Osborne's mistake wasn't in freezing the pensioner allowance, it was in not realising it would be the story of the day - and the Treasury accidentally made sure it was the story of the day by leaking the rest of the Budget in advance. That had two awkward consequences. First, it gave Ed Miliband ample time to prepare a feisty response. Second, it hyped up journalists' expectations that there would be something extra - some really pyrotechnic surprise. Or, put another way, the Lobby was all fired up rifling through the Chancellor's hat looking for a rabbit and the one they found had been skinned and turned into a pair of fur-lined gloves for higher rate taxpayers. Oops.

Even then, a day of bad headlines doesn't kill a Chancellor. He can mobilise his troops - Osborne has a phalanx of loyal MPs who will take to the studios in his defence. If need be, he can u-turn. This was a tactical cock-up, not a strategic blunder. But I think it hints at something that really might be a longer term problem. The underlying argument in the Budget - the one the government thought it would spend the ensuing hours and days thrashing out - was that the rich should pay their way and that it just so happens that high rates of income tax are a rubbish means to that end.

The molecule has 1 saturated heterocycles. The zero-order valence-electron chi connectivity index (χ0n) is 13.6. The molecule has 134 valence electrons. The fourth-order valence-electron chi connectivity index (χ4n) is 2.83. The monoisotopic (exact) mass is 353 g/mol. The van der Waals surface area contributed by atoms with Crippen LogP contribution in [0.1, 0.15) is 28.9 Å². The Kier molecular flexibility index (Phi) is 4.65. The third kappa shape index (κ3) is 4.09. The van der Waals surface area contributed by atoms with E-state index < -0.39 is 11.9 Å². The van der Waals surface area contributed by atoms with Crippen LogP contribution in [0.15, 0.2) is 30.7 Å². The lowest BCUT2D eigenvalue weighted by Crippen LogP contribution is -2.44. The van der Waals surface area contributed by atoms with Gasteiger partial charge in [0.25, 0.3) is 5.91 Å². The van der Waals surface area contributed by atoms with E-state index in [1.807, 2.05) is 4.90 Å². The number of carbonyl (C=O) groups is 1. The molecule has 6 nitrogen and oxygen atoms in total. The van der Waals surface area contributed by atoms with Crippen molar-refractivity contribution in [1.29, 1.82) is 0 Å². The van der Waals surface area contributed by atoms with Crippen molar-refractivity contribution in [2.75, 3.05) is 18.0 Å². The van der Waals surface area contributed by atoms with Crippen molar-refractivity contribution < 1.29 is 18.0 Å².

It is an old argument and one in which ministers can be sure of finding moral and intellectual support throughout the Conservative party and much of the press. Osborne was quite prepared to have it out in public on those terms, mobilising in his defence the claim that rich people were being made to pay in other ways. (Stamp duty, anti-avoidance measures etc.) The pensioner allowance freeze muddies that debate. It risks looking like a uniquely sadistic kind of redistribution from old to opulent, frail to the flashman.